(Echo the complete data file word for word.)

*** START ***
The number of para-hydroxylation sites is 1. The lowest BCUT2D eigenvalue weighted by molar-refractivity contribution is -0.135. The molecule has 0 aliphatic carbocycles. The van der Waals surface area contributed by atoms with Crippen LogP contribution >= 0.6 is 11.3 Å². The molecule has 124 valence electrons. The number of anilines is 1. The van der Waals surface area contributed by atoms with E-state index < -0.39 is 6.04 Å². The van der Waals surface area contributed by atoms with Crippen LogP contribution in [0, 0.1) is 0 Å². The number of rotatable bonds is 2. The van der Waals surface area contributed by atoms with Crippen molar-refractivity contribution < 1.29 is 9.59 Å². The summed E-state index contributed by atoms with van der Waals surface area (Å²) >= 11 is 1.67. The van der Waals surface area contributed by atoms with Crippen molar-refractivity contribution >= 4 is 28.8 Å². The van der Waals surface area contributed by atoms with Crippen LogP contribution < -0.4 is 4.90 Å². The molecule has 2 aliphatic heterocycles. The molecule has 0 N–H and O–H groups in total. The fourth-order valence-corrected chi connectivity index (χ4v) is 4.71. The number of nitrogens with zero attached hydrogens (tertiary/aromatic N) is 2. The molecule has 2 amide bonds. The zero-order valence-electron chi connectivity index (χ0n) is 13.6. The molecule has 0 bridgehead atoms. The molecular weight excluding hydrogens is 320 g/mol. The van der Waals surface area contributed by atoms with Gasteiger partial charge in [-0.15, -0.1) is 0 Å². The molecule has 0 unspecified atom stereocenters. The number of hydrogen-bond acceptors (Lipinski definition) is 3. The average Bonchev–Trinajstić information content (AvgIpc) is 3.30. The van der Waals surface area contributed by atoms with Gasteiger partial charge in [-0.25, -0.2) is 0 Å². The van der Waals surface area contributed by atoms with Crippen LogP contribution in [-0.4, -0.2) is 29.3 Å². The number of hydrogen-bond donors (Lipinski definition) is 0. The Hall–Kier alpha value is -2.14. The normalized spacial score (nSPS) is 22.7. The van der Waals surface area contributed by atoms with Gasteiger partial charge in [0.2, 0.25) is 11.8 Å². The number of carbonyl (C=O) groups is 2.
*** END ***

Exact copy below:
The number of para-hydroxylation sites is 1. The lowest BCUT2D eigenvalue weighted by molar-refractivity contribution is -0.135. The molecule has 0 aliphatic carbocycles. The van der Waals surface area contributed by atoms with Crippen LogP contribution >= 0.6 is 11.3 Å². The molecule has 124 valence electrons. The number of anilines is 1. The van der Waals surface area contributed by atoms with E-state index < -0.39 is 6.04 Å². The van der Waals surface area contributed by atoms with Crippen LogP contribution in [0, 0.1) is 0 Å². The number of rotatable bonds is 2. The van der Waals surface area contributed by atoms with Crippen molar-refractivity contribution < 1.29 is 9.59 Å². The summed E-state index contributed by atoms with van der Waals surface area (Å²) >= 11 is 1.67. The van der Waals surface area contributed by atoms with Crippen molar-refractivity contribution >= 4 is 28.8 Å². The van der Waals surface area contributed by atoms with Crippen LogP contribution < -0.4 is 4.90 Å². The molecule has 2 aliphatic heterocycles. The molecule has 0 N–H and O–H groups in total. The fourth-order valence-corrected chi connectivity index (χ4v) is 4.71. The number of nitrogens with zero attached hydrogens (tertiary/aromatic N) is 2. The molecule has 2 amide bonds. The zero-order valence-electron chi connectivity index (χ0n) is 13.6. The molecule has 0 bridgehead atoms. The molecular weight excluding hydrogens is 320 g/mol. The van der Waals surface area contributed by atoms with Gasteiger partial charge in [-0.15, -0.1) is 0 Å². The molecule has 0 unspecified atom stereocenters. The number of hydrogen-bond acceptors (Lipinski definition) is 3. The average Bonchev–Trinajstić information content (AvgIpc) is 3.30. The van der Waals surface area contributed by atoms with Gasteiger partial charge in [-0.25, -0.2) is 0 Å². The van der Waals surface area contributed by atoms with Crippen LogP contribution in [-0.4, -0.2) is 29.3 Å². The number of hydrogen-bond donors (Lipinski definition) is 0. The Hall–Kier alpha value is -2.14. The normalized spacial score (nSPS) is 22.7. The van der Waals surface area contributed by atoms with Gasteiger partial charge in [0.2, 0.25) is 11.8 Å². The number of carbonyl (C=O) groups is 2.